Project description:Membrane transporters play an important role in the absorption, distribution, metabolism and excretion of drugs. The cellular accumulation of many drugs is the result of the net function of efflux and influx transporters. Efflux transporters such as P-glycoprotein/ABCB1 have been shown to confer multidrug resistance in cancer. Although expression of uptake transporters has been confirmed in cancer cells, their role in chemotherapy response has not been systematically investigated. In the present study we have adapted a fluorescence-based cytotoxic assay to characterize the influence of key drug-transporters on the toxicity of approved anticancer drugs. Co-cultures of fluorescently labeled parental and transporter-expressing cells (expressing ABCB1, ABCG2 or OATP2B1) were screened against 101 FDA-approved anticancer drugs, using a novel, automated, triple fluorescence-based cytotoxicity assay. By measuring the survival of parental and transporter-expressing cells in co-cultures, we identify those FDA-approved anticancer drugs, whose toxicity is influenced by ABCB1, ABCG2 or OATP2B1. In addition to confirming known substrates of ABCB1 and ABCG2, the fluorescence-based cytotoxicity assays identified anticancer agents whose toxicity was increased in OATP2B1 expressing cells. Interaction of these compounds with OATP2B1 was verified in dedicated transport assays using cell-impermeant fluorescent substrates. Understanding drug-transporter interactions is needed to increase the efficacy of chemotherapeutic agents. Our results highlight the potential of the fluorescence-based HT screening system for identifying transporter substrates, opening the way for the design of therapeutic approaches based on the inhibition or even the exploitation of transporters in cancer cells.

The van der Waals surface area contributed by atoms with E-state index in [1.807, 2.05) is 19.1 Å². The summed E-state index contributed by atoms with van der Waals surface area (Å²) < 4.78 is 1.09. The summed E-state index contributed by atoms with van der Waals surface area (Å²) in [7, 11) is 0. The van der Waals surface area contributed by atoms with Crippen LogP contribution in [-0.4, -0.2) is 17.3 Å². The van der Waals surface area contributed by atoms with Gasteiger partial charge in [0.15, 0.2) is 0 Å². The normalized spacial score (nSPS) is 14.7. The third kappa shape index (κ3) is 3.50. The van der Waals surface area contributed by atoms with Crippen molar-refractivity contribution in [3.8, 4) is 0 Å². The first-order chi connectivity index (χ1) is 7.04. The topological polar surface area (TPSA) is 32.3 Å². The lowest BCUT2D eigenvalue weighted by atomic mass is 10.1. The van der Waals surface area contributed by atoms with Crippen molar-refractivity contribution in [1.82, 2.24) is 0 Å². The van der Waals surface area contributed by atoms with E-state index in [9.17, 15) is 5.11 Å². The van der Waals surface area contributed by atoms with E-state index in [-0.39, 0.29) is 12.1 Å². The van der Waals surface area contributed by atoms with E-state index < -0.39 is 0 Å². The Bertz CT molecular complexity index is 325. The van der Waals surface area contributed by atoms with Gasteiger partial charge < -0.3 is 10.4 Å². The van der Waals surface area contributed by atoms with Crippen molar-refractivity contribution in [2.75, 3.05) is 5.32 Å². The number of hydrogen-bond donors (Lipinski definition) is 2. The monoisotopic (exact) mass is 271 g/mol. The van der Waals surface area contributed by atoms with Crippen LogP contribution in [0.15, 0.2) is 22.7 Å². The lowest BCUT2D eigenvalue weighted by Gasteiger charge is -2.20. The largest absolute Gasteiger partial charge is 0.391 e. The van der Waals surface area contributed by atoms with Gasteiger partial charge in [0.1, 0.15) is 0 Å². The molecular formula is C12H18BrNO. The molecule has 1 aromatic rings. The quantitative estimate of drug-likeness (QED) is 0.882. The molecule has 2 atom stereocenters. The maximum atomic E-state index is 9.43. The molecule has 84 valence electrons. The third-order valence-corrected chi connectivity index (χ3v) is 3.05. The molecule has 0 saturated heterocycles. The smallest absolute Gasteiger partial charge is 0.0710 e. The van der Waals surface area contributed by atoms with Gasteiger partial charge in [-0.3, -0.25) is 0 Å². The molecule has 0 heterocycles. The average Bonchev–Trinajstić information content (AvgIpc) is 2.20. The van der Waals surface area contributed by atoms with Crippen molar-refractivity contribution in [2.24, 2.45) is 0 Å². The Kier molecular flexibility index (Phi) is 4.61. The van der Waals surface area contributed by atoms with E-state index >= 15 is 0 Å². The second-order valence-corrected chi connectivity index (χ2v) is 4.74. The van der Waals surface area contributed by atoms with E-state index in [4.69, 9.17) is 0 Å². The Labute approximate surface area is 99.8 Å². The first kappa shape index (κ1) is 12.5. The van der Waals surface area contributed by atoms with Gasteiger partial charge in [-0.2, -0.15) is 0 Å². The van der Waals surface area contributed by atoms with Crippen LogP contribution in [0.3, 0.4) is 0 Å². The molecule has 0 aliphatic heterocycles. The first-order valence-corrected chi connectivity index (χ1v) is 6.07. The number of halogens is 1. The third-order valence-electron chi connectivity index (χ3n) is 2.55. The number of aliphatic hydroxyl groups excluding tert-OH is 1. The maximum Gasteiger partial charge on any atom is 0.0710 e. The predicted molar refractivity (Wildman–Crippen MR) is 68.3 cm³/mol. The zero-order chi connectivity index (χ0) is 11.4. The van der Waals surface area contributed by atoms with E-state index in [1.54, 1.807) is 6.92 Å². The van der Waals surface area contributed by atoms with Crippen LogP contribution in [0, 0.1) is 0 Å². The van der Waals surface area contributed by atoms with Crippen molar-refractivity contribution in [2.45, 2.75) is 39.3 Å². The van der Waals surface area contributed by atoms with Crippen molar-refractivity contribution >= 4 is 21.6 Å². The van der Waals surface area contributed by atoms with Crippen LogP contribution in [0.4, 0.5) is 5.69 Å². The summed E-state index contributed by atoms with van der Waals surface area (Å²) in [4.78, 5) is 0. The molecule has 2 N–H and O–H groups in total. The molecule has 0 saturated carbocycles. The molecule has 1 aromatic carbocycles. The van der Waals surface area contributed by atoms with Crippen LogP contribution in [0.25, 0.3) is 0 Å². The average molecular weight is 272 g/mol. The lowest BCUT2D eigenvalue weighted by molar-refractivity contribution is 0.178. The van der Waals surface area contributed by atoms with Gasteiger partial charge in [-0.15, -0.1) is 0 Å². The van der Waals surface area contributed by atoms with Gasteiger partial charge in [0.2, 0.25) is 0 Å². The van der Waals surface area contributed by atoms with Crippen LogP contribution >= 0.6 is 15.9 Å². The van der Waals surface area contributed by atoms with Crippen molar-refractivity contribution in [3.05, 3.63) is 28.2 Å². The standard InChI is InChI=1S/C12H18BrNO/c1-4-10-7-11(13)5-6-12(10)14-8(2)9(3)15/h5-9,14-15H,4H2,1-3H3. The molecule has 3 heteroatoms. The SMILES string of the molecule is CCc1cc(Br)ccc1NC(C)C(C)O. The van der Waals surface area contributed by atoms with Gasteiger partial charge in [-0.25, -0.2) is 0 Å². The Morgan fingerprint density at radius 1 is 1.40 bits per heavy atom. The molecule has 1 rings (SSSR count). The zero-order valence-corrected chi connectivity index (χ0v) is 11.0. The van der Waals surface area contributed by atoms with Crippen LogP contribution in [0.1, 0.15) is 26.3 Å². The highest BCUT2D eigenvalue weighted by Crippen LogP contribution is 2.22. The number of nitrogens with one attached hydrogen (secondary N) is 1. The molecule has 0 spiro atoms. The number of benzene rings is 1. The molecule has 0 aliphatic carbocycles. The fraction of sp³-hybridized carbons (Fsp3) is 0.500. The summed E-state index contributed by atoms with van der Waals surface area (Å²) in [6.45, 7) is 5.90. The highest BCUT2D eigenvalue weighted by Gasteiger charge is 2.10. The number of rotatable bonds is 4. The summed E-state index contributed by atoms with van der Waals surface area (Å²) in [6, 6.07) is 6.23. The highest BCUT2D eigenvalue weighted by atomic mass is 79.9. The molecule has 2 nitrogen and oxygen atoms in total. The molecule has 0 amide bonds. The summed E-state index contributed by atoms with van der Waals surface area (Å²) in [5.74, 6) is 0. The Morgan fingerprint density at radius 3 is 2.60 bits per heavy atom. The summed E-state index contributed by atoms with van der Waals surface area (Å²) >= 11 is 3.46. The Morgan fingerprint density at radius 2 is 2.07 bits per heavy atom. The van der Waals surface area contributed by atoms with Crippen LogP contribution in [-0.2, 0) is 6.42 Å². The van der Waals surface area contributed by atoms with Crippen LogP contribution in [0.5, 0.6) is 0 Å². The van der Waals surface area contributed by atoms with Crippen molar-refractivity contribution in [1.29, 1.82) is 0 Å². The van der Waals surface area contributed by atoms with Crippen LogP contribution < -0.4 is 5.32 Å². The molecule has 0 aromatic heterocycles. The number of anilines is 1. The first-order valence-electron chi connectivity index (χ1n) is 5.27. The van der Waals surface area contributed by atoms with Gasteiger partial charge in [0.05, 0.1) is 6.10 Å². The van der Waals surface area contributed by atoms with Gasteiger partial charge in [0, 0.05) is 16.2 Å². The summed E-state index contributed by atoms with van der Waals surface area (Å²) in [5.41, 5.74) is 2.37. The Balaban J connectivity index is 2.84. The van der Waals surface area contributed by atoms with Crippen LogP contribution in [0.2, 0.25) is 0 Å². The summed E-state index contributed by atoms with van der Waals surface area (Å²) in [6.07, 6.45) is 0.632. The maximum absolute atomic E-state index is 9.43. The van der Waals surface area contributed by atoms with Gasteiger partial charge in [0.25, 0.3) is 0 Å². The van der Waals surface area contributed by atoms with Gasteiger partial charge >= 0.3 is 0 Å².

Project description:AIM: Statin disposition and response are greatly determined by the activities of drug metabolizing enzymes and efflux/ uptake transporters. There is little information on the regulation of these proteins in human cells after statin therapy. In this study, the effects of atorvastatin and simvastatin on mRNA expression of efflux (ABCB1, ABCG2 and ABCC2) and uptake (SLCO1B1, SLCO2B1 and SLC22A1) drug transporters in Caco-2 and HepG2 cells were investigated. METHODS: Quantitative real-time PCR was used to measure mRNA levels after exposure of HepG2 and Caco-2 cells to statins. RESULTS: Differences in mRNA basal levels of the transporters were as follows: ABCC2>ABCG2>ABCB1>SLCO1B1>>>SLC22A1>SLC O2B1 for HepG2 cells, and SLCO2B1>>ABCC2>ABCB1>ABCG2>>>SLC22A1 for Caco-2 cells. While for HepG2 cells, ABCC2, ABCG2 and SLCO2B1 mRNA levels were significantly up-regulated at 1, 10 and 20 micromol/L after 12 or 24 h treatment, in Caco-2 cells, only the efflux transporter ABCB1 was significantly down-regulated by two-fold following a 12 h treatment with atorvastatin. Interestingly, whereas treatment with simvastatin had no effect on mRNA levels of the transporters in HepG2 cells, in Caco-2 cells the statin significantly down-regulated ABCB1, ABCC2, SLC22A1, and SLCO2B1 mRNA levels after 12 or 24 h treatment. CONCLUSION: These findings reveal that statins exhibits differential effects on mRNA expression of drug transporters, and this effect depends on the cell type. Furthermore, alterations in the expression levels of drug transporters in the liver and/or intestine may contribute to the variability in oral disposition of statins.Acta Pharmacologica Sinica (2009) 30: 956-964; doi: 10.1038/aps.2009.85; published online 22 June 2009.